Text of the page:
Mechatronics product development is a big buzzword within
many engineering circles. At IBM, there's a whole lot of talk (along with a
smattering of television commercials) about what's involved in engineering
smarter products. Regardless of how you classify this new generation of
products, there's no doubt that software is an essential ingredient, and IBM's Rational Software
division has extended its portfolio in three areas to create a richer
environment for developing and managing these new types of software-focused,
In the enhancements, the IBM division is aiming to boost the
agility of companies to innovate by delivering a set of tools that help
establish governance around requirements, foster collaboration among globally-dispersed
teams and create an enterprise architecture view of system interdependencies,
according to Greg Sikes, IBM Rational's director of enterprise architecture and
systems modeling. "You don't have to look far even around your house to see
what's happening," Sikes says. "It used to be that innovation came from pure
mechanical advances like smaller or lighter components - now we're seeing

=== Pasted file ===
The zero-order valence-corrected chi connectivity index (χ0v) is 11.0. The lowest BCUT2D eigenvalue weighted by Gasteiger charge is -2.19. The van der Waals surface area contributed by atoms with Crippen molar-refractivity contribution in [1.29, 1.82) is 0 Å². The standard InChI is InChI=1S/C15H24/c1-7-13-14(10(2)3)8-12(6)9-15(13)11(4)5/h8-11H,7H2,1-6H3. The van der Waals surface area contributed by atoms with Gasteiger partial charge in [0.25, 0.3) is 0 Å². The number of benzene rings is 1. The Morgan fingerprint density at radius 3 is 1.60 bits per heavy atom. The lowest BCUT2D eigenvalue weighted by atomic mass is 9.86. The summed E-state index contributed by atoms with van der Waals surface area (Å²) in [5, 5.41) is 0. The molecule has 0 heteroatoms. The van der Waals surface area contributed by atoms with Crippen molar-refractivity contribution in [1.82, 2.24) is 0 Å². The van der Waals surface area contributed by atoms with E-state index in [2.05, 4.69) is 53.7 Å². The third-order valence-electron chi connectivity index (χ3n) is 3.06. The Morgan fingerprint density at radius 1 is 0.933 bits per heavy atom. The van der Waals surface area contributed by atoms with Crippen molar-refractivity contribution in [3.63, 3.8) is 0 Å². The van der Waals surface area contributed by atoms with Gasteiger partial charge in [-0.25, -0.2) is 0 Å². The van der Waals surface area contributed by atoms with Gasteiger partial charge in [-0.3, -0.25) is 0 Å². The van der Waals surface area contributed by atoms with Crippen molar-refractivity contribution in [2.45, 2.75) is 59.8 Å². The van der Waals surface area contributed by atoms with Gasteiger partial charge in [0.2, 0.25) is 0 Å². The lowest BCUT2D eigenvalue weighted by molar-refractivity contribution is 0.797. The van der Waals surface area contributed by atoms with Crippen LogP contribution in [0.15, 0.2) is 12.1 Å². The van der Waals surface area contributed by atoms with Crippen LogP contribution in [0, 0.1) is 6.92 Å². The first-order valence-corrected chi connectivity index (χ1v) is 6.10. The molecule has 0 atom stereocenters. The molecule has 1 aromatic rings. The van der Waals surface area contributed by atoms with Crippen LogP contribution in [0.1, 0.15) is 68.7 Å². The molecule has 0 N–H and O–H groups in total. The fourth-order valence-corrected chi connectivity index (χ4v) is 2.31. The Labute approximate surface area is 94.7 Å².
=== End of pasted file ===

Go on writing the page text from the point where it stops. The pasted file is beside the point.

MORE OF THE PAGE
innovation come more through software."
To that end, Rational is offering a new version of its System
Architect that is integrated with Rational Focal Point, a solution that
provides analysis and decision support capabilities to help organizations
execute the right projects at the right time. The upgraded DOORS
Web Access V1.3 requirements management tool has been redesigned with a
lightweight browser interface, allowing participants located anywhere in the
world to sit in and collaborate on requirements planning sessions. The new
version also allows more users to concurrently access up-to-date requirements,
while enabling teams to easily create traceability links to track and view
Finally, Rational Software's Rhapsody visual
development environment has been enhanced with improved integration with the
rest of the Rational software portfolio along with support for automotive
industry standards through AUTOSAR concept-to-code workflow.
A make-your-own Star Wars Sith Lightsaber hilt is heftier and better-looking than most others out there, according to its maker, Sean Charlesworth. You can 3D print it from free source files, and there's even a hardware kit available -- not free -- so you can build one just in time for Halloween.
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